Hamilton and Pendleton arrived closer to the designated time of confrontation at 7am, bringing along with their oarsmen Dr. David Hosack. Normally, two doctors would be expected but it was agreed Hosack would be enough. However, the good doctor and the oarsmen stayed by the boats, so as to have deniability that they saw who shot who. With both men present, Hamilton as the challenged had the right to pick his position. He unwisely selected the northern side of the ledge where he’d have a view of the water, as well as the sun reflecting off of it and into his eyes.
The rules agreed on before Weehawken were clear: The pair would walk at 10 paces, at which point Pendleton would ask if they were ready. Once they agreed, Pendleton would shout “present,” which was the signal they could both fire at will. If one man was to fire before the other, and both were still standing, then the Second of the man who fired his shot would count, “one, two, three, fire.” If the other man still did not fire, he lost his turn. At which point everyone would regroup for a conference to decide if the “obligations of honor” had been satisfied or if there needed to be a second round.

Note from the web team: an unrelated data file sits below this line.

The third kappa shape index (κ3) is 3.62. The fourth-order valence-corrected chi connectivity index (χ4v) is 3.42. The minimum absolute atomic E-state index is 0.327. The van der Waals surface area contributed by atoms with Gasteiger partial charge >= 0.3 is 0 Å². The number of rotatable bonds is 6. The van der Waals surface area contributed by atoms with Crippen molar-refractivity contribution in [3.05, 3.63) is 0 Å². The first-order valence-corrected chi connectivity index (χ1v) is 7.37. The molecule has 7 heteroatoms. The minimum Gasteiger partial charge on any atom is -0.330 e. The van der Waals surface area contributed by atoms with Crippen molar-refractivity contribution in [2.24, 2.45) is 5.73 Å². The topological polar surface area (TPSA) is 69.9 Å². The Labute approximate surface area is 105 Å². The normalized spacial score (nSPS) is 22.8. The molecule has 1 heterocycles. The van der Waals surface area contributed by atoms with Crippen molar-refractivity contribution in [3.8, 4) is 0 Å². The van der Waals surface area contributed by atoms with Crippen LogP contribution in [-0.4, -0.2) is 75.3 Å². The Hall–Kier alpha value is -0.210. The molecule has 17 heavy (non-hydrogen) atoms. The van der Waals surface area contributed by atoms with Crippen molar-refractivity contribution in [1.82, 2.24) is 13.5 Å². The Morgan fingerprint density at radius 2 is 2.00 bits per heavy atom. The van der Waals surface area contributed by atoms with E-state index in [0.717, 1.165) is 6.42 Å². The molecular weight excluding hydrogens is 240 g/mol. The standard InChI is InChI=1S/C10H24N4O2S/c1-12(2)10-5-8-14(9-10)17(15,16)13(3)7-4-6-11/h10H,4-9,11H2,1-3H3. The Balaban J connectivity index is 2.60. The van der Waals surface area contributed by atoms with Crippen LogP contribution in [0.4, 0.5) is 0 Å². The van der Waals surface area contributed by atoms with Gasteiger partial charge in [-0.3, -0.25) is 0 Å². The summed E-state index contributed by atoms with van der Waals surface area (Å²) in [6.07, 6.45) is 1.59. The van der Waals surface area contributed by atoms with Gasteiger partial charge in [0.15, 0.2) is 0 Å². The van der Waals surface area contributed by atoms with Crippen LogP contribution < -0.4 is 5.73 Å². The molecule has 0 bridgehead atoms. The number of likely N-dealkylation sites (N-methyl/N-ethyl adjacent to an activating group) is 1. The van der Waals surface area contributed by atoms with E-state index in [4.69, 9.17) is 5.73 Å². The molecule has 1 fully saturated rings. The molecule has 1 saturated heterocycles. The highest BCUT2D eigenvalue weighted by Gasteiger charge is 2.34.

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As the challenged, Hamilton had the right to choose the weapons brought to Weehawken. Eerily, they belonged to his brother-in-law John Barker Church, and were both the same guns his son used and that Church used on a separate occasion in a duel against Burr—the greatest injury then being Burr losing a button off his coat. The guns, produced in London, were a gaudy affair of brass barrels and gold mountings. Their extremely large .54-caliber rounds had low accuracy—as any dueling pistol should—but were extremely dangerous in close quarters.